NEW YORK—The war on terror, as the most inarticulate man ever to inhabit the White House calls it, has now lasted longer than World War II. And take it from Taki, it’s not going away, not in my lifetime, that’s for sure. Insurgencies have a tendency to wear out their enemy and eventually prevail. Malaya (1948-1960) is the only exception. (Thank you Col. Thompson.) In 1946 the French fought an insurgency in Indochina, and after eight years they collapsed in Dienbienphu. Algeria ditto. Ten years in Vietnam saw mighty Uncle Sam defeated, while in the Philippines the Marxist Huks are yet to be beaten. In Afghanistan, the powerful Soviet Union ate humble pie after nine years, and at present NATO is also tasting the same kind of pie, despite reports to the contrary.
Let’s face it. Victory in Afghanistan is an ephemeral mirage, to be enjoyed only under the influence of that miserable country’s most popular export. The Taliban has the same advantage over U.S. and European forces under NATO that once upon a time the North Vietnamese and FLN had in North Vietnam and in Tunisia. Safe havens in Pakistan’s Tribal Areas, where the Pashtun population loves him, makes Johnny Taliban a very hard chappie to pin down. In fact, the only ones pinned down seem to be those friends of ours getting very rich indeed selling drugs back in Kabul. People such as Ahmed Wali Karzai, whose brother is the president of Afghanistan, and, most important, his brother’s protector. We need 400,000 troops to tie the Taliban, and perhaps double that to win.
Instead we have sixty thousand whose operations are known in advance to the enemy through local employees that work in U.S. and NATO bases. It is a joke except for those who have lost their lives over there in order to satisfy the Blair and Bush megalomania. And don’t dismiss a Vietnam-style Tet offencive, this time in Kabul.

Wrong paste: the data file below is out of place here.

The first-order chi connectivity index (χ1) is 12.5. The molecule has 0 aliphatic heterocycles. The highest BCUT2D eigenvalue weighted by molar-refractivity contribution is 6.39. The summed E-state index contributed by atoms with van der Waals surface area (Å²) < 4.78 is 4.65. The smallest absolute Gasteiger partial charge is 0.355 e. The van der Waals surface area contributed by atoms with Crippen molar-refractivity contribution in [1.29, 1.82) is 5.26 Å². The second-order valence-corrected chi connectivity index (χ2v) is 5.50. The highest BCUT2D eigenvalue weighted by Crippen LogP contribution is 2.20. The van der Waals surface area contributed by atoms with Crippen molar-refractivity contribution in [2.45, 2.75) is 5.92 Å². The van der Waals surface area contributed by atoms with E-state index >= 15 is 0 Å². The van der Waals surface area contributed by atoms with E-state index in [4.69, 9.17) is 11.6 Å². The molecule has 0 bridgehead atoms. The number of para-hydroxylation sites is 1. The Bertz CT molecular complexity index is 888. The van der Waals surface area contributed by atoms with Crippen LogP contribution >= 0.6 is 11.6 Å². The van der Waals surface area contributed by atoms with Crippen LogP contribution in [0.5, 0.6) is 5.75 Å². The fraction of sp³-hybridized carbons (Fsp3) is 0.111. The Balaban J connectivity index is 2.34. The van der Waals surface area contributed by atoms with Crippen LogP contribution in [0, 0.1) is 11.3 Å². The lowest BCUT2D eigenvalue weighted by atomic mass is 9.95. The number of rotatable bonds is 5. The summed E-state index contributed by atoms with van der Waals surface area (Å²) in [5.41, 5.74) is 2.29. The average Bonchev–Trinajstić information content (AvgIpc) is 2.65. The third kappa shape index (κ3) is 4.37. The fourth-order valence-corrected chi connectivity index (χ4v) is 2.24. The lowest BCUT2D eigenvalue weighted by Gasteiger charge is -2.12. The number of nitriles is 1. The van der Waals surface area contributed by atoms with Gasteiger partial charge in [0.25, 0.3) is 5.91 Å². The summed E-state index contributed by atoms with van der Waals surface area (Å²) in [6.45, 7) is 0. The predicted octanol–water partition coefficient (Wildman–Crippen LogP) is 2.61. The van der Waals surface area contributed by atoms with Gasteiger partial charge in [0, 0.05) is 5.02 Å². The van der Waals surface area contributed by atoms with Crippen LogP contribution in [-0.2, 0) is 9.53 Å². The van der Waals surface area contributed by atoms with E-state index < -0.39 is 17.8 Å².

Here in New York most people think Afghanistan is somewhere north of Paris, but without the pissoirs and the Crazy Horse Saloon. They also think that if the Afghani government is corrupt and has lost the trust of the people, Wall Street titans were those who showed them how to deal from the bottom of the deck. “Hang them high,” is the cry, except there is no moolah left to pay for the hangman. These so called titans are mostly very short and seem to have stepped out of an Ayn Rand novel. They used to be called Boesky and Milken, now they’re called … oh well, no using kicking people who are down, no matter how much they deserve it. That tired old bag, the New York Times, seems to be enjoying it, however. Not a day goes by without her circulation dropping and a long boring piece about saying goodbye to the Wall Street lifestyle appearing.
The old hag quotes people like one John Beckett from Monte Carlo saying things such as “The yacht is probably the first thing to go.” That’s a very original thing to say, and the Times were right there to catch it before anyone else.
I say the private jet is the first to go because it costs just as much and the fuel is more expensive, but then I own a sailboat and the wind has been until now tax exempt.
Showy homes are also on the block, according to the old bag. Well, yes, but they were showy houses built on spec hoping for a quick flip. The houses I know of old friends in the Hamptons have not been put up for sale, at least not yet. What I was surprised to read is that a $150 million yacht is for sale in Monte Carlo. The owner must either be a terrific crook who has been cought, or a terrific fool to order such an expensive boat on credit of, say, Lehman Brothers stock holdings. Or perhaps both. Anyway, it has to be extremely ugly and my only hope is it doesn’t sell at all but is sold for scrap one day soon. Or for crap, for that matter.
And if you think things are bad in Kabul and the Big Bagel, they’re looking worse for poor old John McCain, a good and heroic man who deserves better. The election is over, Obama has won bigtime, and although I think he will be a disaster as president, he is a good man who will be overwhelmed by race hustlers and special interests, just as that fool of Bush was conned by the neocons to go overseas and play Alexander the Great. Poor McCain. The voltures of the media went after him when it counted most, just as Wall Street collapsed. No wonder only spivs go into politics nowadays. Who needs to daily read and hear truly lowlifes put him through the ringer, people who suggest his years in a prison camp make him unfit for office. Low blows are what the press and media are all about, and I sympathise with the war hero whose cancer one Frank Rich of the Times keeps making fun of. I have my own spiv going after me in the person of a short, fat, ugly Scot writing as Ephraim Hardcastle. Peter McKay is envious, gets my name wrong, my age wrong, and everything I write wrong, yet calls himself a jounalist. The Daily Mail can do better, says poor little me.
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